Multiple Award Schedule Advisory Panel; Notification of Public Advisory Panel Meeting /SUBJECT>, 65859 [E8-26323]

Download as PDF Federal Register / Vol. 73, No. 215 / Wednesday, November 5, 2008 / Notices hsrobinson on PROD1PC76 with NOTICES useful role for continued antitrust scrutiny of RPM. * * * At this early stage of the application of Leegin by the lower courts and the Commission, the Leegin factors can serve as helpful guides to begin an assessment of when RPM deserves closer scrutiny. Through the Commission’s own enforcement work, research, and external consultations such as workshops, we anticipate further refinements to this analysis, including the further specification of scenarios in which RPM poses potential hazards and those in which it does not. Nine West, supra n. 11 at 9-14 (citations omitted). By holding these Workshops, the FTC hopes to identify the market facts, circumstances, and conditions under which the use of RPM is likely to be procompetitive or benign, as opposed to anticompetitive and harmful to consumers. The Commission believes that an appropriate antitrust approach to RPM requires the means for distinguishing permissible from impermissible conduct in varied circumstances. Moreover, those means should provide reasonable guidance to businesses attempting to evaluate the legality of proposed conduct before undertaking it. The development of clear standards that both protect consumers and enable businesses to adopt strategies that comply with the antitrust laws presents some of the most complex issues facing the Commission, the courts, and the antitrust bar. Given this challenge—and because antitrust analysis must reflect the particular market facts and circumstances within which a restraint has been adopted—the FTC encourages commenters to describe actual examples of RPM that the FTC should consider in the context of the Workshop, discuss the business reasons for the conduct, and the actual or likely competitive effects of the conduct. Illustrative Questions for Consideration With Respect to the RPM Usages That the Commenter Discusses. Commenters should indicate whether responses would change if the conduct is an express RPM agreement or an RPM arrangement that achieves its outcome under a Colgate policy.13 Commenters 13 A manufacturer uses a Colgate policy when it does not ask retailers for any agreement regarding resale prices; rather, the manufacturer announces in advance that it will only sell its products to retailers that resell those products at or above the prices it specifies, and then enforces the policy by deciding unilaterally that it will refuse to make any future sales of its products to any retailer who has violated VerDate Aug<31>2005 17:24 Nov 04, 2008 Jkt 217001 should also indicate whether responses would differ if the arrangement were directed toward different industry levels (e.g., retail, wholesale, or manufacturer). 1. How should the structure of the market and the market shares of participants be taken into account in analyzing RPM? 2. Are there other specific market facts or circumstances that might have an impact on the likely competitive effects of RPM under the circumstances described? Without limiting the scope of this question, commenters are specifically invited to comment on the effect on marginal and inframarginal consumers. 3. What are the business reasons (e.g., management, marketing, financial, etc.) for the use of RPM? Are there alternative business strategies available to achieve the same results? What factors, including any cost savings, entered the decision to use RPM to achieve the desired result? 4. To what extent does uncertainty regarding the legality of RPM under state law affect the decision to use RPM? 5. What are the likely procompetitive and anticompetitive effects of RPM under the circumstances described? 6. What strategies might competitors use to respond to a loss of sales to a firm that uses RPM? 7. Under what market conditions is the use of RPM likely either to promote or hinder market entry by other manufacturers or retailers? 8. Are there industries where the use of RPM is prominent? 9. Are there any original theoretical, analytical or empirical studies on the nature or competitive effects of RPM or alternatives to RPM that should be brought to the attention of the Commission? 10. What tests or standards should courts or enforcement agencies use in assessing whether particular conduct violates Sections 1 or 5? Commenters are specifically requested to assess whether the test or standard applicable to a particular usage of RPM might vary based on particular market facts or circumstances. Additionally, are there particular market facts and circumstances where the approach established by the Court of Appeals for the District of Columbia Circuit in Polygram Holding, Inc. v. Fed. Trade Comm’n, 416 F. 3d (D.C. Cir. 2005), would or would not be appropriate? its pricing policies. These arrangements take their name from the Supreme Court’s decision in United States v. Colgate & Co., 250 U.S. 300, 307-8 (1919) (distinguishing Dr. Miles on the ground that the ‘‘unlawful combination [in that case] was effected through contracts which undertook to prevent dealers from freely exercising the right to sell’’). PO 00000 Frm 00040 Fmt 4703 Sfmt 4703 65859 By direction of the Commission. Donald S. Clark, Secretary. [FR Doc. E8–26404 Filed 11–4–08: 8:45 am] BILLING CODE 6750–01–S GENERAL SERVICES ADMINISTRATION Multiple Award Schedule Advisory Panel; Notification of Public Advisory Panel Meeting/SUBJECT≤ U.S. General Services Administration (GSA). ACTION: Notice. AGENCY: SUMMARY: The U.S. General Services Administration’s (GSA) Multiple Award Schedule Advisory Panel (MAS Panel), a Federal Advisory Committee, meeting scheduled for October 27, 2008 was cancelled. Dated: October 30, 2008. David A. Drabkin, Deputy Chief Acquisition Officer, Office of the Chief Acquisition Officer, General Services Administration. [FR Doc. E8–26323 Filed 11–04–08; 8:45 am] BILLING CODE 6820–EP–S DEPARTMENT OF HEALTH AND HUMAN SERVICES National Institute for Occupational Safety and Health; Decision To Evaluate a Petition To Designate a Class of Employees at the Linde Ceramics Plant, Tonawanda, NY, To Be Included in the Special Exposure Cohort National Institute for Occupational Safety and Health (NIOSH), Department of Health and Human Services (HHS). ACTION: Notice. AGENCY: SUMMARY: The Department of Health and Human Services (HHS) gives notice as required by 42 CFR 83.12(e) of a decision to evaluate a petition to designate a class of employees at the Linde Ceramics Plant, Tonawanda, New York, to be included in the Special Exposure Cohort under the Energy Employees Occupational Illness Compensation Program Act of 2000. The initial proposed definition for the class being evaluated, subject to revision as warranted by the evaluation, is as follows: Facility: Linde Ceramics Plant. Location: Tonawanda, New York. Job Titles and/or Job Duties: All employees. E:\FR\FM\05NON1.SGM 05NON1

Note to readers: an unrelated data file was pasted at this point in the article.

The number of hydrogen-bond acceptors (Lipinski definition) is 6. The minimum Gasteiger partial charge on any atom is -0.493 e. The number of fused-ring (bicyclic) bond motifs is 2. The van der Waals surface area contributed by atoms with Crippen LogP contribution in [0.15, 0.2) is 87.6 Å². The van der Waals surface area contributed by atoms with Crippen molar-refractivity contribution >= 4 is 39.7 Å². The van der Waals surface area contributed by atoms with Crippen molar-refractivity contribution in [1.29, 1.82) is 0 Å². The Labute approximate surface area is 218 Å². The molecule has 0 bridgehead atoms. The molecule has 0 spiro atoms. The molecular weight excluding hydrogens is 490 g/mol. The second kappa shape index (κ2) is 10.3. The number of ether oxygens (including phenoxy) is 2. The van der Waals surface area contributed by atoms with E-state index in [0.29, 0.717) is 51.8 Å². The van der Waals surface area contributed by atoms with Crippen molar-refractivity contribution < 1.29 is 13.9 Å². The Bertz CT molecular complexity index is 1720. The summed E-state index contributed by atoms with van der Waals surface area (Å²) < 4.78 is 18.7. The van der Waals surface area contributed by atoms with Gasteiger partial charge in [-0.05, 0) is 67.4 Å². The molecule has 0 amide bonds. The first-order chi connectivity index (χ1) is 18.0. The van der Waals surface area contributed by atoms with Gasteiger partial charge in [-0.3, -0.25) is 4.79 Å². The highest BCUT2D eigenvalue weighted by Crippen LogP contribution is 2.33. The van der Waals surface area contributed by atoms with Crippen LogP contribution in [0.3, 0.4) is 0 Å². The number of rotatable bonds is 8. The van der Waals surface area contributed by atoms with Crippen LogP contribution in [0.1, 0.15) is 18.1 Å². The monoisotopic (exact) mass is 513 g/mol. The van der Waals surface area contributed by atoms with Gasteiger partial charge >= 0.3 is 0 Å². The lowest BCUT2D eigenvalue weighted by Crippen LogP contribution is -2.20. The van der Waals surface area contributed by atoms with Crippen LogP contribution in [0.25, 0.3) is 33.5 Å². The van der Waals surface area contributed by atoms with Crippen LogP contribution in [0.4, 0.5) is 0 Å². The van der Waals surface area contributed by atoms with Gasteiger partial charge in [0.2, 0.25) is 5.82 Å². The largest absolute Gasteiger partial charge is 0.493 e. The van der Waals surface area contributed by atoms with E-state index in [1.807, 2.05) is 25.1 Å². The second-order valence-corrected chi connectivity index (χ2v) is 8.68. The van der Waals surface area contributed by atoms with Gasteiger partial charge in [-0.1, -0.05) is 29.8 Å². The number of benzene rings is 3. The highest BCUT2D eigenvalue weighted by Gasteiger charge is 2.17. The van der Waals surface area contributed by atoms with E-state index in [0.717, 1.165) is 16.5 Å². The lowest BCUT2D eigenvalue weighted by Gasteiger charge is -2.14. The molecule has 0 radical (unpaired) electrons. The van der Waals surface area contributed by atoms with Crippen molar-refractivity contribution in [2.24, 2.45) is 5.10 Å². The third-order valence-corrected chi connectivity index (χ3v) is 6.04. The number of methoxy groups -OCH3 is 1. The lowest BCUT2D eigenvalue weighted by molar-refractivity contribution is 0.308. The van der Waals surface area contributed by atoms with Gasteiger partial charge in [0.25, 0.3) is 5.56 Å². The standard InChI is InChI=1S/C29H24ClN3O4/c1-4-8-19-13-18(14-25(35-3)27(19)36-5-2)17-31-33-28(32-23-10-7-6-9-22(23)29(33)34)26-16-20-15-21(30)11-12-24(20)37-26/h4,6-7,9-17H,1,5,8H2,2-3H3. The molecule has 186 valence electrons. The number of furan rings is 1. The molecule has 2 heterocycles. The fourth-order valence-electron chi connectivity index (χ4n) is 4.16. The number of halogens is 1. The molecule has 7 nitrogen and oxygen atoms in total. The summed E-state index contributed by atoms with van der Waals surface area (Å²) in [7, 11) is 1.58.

Agencies

[Federal Register Volume 73, Number 215 (Wednesday, November 5, 2008)]
[Notices]
[Page 65859]
From the Federal Register Online via the Government Printing Office [www.gpo.gov]
[FR Doc No: E8-26323]


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GENERAL SERVICES ADMINISTRATION


Multiple Award Schedule Advisory Panel; Notification of Public 
Advisory Panel Meeting/SUBJECT>

AGENCY: U.S. General Services Administration (GSA).

ACTION: Notice.

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SUMMARY: The U.S. General Services Administration's (GSA) Multiple 
Award Schedule Advisory Panel (MAS Panel), a Federal Advisory 
Committee, meeting scheduled for October 27, 2008 was cancelled.

    Dated: October 30, 2008.
David A. Drabkin,
Deputy Chief Acquisition Officer, Office of the Chief Acquisition 
Officer, General Services Administration.
[FR Doc. E8-26323 Filed 11-04-08; 8:45 am]
BILLING CODE 6820-EP-S